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Born in 1854
Inducted in 1998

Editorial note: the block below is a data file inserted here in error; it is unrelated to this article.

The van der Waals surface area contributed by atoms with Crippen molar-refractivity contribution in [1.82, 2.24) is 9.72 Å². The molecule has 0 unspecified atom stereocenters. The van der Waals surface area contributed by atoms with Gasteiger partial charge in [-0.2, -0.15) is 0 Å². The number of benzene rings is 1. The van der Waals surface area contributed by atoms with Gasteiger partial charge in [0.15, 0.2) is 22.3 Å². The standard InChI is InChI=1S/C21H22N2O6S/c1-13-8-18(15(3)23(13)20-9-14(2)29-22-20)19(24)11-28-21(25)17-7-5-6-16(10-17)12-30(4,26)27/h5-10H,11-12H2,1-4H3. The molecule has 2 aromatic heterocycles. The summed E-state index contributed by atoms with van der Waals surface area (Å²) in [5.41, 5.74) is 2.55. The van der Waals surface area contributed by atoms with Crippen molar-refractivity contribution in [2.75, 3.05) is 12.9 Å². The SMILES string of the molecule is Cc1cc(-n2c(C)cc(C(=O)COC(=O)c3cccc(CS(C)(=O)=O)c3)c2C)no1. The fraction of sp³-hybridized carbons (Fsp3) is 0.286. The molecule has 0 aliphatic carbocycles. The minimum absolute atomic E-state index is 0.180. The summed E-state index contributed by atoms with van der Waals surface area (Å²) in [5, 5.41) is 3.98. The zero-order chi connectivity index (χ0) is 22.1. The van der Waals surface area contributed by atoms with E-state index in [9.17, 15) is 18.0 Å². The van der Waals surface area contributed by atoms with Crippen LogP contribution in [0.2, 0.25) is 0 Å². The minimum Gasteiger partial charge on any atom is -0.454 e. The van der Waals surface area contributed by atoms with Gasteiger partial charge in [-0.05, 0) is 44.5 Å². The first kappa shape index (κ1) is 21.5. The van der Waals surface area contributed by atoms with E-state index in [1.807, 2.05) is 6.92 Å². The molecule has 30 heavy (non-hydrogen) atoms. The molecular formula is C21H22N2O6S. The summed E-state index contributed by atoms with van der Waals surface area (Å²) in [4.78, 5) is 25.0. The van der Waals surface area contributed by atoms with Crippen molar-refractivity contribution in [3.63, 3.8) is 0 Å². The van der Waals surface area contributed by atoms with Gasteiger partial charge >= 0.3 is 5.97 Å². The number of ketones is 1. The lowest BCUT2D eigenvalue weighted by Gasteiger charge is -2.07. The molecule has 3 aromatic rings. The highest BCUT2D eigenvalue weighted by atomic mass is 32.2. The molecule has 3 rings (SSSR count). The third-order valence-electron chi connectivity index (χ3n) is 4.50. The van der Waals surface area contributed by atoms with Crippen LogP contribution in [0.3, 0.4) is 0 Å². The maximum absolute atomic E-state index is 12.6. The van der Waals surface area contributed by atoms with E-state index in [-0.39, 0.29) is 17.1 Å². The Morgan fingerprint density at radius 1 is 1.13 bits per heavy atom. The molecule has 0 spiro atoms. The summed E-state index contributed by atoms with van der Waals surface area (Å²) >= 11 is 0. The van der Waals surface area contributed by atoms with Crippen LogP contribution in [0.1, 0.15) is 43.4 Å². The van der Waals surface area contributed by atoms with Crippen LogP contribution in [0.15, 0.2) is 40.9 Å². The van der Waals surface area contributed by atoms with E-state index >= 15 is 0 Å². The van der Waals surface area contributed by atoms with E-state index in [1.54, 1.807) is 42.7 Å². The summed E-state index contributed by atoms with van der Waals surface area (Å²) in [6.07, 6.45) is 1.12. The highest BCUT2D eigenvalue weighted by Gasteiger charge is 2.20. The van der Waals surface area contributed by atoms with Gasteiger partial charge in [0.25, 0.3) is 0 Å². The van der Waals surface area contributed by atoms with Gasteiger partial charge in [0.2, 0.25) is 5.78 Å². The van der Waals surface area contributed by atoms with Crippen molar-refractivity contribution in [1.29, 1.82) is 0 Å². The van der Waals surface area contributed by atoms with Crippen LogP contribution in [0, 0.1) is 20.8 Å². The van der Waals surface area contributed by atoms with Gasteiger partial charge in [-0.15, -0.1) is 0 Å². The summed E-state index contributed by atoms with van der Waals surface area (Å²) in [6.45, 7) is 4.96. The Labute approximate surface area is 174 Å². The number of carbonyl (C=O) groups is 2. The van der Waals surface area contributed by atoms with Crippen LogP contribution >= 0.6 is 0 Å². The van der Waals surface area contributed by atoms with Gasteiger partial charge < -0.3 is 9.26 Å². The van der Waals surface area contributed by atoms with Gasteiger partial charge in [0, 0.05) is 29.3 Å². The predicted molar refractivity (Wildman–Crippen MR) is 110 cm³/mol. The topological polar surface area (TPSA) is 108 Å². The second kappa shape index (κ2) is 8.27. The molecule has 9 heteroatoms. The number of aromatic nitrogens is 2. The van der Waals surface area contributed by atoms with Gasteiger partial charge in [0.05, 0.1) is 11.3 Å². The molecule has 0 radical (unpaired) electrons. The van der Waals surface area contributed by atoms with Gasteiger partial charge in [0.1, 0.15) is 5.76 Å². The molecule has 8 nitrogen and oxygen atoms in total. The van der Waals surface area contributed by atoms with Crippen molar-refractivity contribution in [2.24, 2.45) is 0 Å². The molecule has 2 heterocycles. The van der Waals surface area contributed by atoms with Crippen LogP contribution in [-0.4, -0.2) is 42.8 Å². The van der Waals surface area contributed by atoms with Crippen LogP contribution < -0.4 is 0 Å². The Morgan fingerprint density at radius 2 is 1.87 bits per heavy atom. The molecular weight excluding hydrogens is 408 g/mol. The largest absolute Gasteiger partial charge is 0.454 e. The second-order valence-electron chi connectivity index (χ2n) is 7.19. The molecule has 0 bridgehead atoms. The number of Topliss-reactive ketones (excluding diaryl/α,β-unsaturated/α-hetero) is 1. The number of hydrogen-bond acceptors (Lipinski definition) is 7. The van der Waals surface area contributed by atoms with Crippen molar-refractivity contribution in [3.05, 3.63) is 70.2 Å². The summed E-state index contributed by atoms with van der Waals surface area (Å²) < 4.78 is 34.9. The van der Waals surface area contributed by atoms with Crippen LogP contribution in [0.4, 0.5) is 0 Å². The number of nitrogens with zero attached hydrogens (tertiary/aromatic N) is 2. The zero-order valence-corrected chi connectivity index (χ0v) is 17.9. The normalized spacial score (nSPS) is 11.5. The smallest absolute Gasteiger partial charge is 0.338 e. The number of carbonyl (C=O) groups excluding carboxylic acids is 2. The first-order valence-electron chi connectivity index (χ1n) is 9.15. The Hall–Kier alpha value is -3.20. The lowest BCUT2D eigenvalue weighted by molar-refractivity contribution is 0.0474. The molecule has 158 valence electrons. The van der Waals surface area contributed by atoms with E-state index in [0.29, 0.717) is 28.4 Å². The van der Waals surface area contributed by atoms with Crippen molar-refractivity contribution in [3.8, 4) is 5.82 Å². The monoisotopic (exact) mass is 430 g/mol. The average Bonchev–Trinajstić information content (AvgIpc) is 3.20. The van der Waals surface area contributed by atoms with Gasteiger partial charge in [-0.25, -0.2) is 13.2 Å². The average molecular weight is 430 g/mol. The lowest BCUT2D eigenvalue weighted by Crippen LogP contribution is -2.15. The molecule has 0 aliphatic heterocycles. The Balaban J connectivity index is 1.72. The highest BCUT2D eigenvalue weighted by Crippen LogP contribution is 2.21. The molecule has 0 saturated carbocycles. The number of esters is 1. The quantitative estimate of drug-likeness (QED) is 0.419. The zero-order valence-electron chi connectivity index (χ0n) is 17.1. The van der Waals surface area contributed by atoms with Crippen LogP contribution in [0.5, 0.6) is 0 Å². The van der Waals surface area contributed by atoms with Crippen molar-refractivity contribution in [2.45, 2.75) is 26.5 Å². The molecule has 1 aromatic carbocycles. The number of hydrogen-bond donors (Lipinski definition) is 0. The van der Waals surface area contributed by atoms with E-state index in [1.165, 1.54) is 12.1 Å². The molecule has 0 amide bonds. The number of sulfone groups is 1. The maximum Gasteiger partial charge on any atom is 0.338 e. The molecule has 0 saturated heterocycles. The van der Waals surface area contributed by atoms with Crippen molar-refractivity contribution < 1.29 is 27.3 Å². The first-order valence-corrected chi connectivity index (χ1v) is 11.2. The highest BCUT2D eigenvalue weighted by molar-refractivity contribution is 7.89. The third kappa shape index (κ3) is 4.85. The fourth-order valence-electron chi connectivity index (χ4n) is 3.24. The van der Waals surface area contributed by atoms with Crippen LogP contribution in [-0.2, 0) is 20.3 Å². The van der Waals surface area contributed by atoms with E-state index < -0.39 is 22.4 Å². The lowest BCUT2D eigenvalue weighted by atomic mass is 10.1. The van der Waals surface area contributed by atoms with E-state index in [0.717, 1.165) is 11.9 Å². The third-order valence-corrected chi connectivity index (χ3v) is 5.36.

John Philip Sousa was weaned to the sound of martial music. He was born two blocks from the Marine Barracks in Southeast Washington, the son of immigrants: a Spanish father of Portuguese descent and a Bavarian mother. His father, a trombonist in the United States Marine Band, saw to it that the boy was well trained in violin, harmony and composition. At 13 young Sousa attempted to join a traveling circus band, but his father intervened and enlisted him as an apprentice musician with the Marine Band, in which he remained until he was 20. The future composer continued to work actively as a theater violinist and conductor around Washington. When an opening occurred in 1880 for the directorship of the Marine Band, Sousa, though only 25, returned as Leader. It was his first experience conducting a band, and he approached it as no previous director had. He raised musical standards, improved the repertoire, increased the players' salaries, and took the band on tour. Over the next 40 years Sousa presented more than 15,000 concerts across the world. He brought orchestral standards to the concert band and helped to bring good music to the masses. The name Sousa's Band became synonymous with musical excellence. His stirring marches continued to pour forth and his reign as the "March King" was unquestioned. But marches were not all he composed, and actually constituted less than a quarter of his total output. Sousa was inducted into the Hall of Fame for Great Americans; his name was given to prominent bridge in Washington, D.C., and to several schools around the nation; thousands of young musicians and band enthusiasts donated money to fund construction of the stage in the Concert Hall of the John F. Kennedy Center for the Performing Arts, which was named the John Philip Sousa Stage; and the Sousa Baton is the cherished symbol of the leadership of the U.S. Marine Band. His incomparable masterpiece, The Stars and Stripes Forever, was declared the National March of the United States in 1987, after 15 previous efforts had failed. The legislation did not create its status as a national icon, however, but simply formalized what the world had long since acknowledged: that John Philip Sousa and his music are definitive expressions of the American character and the American spirit.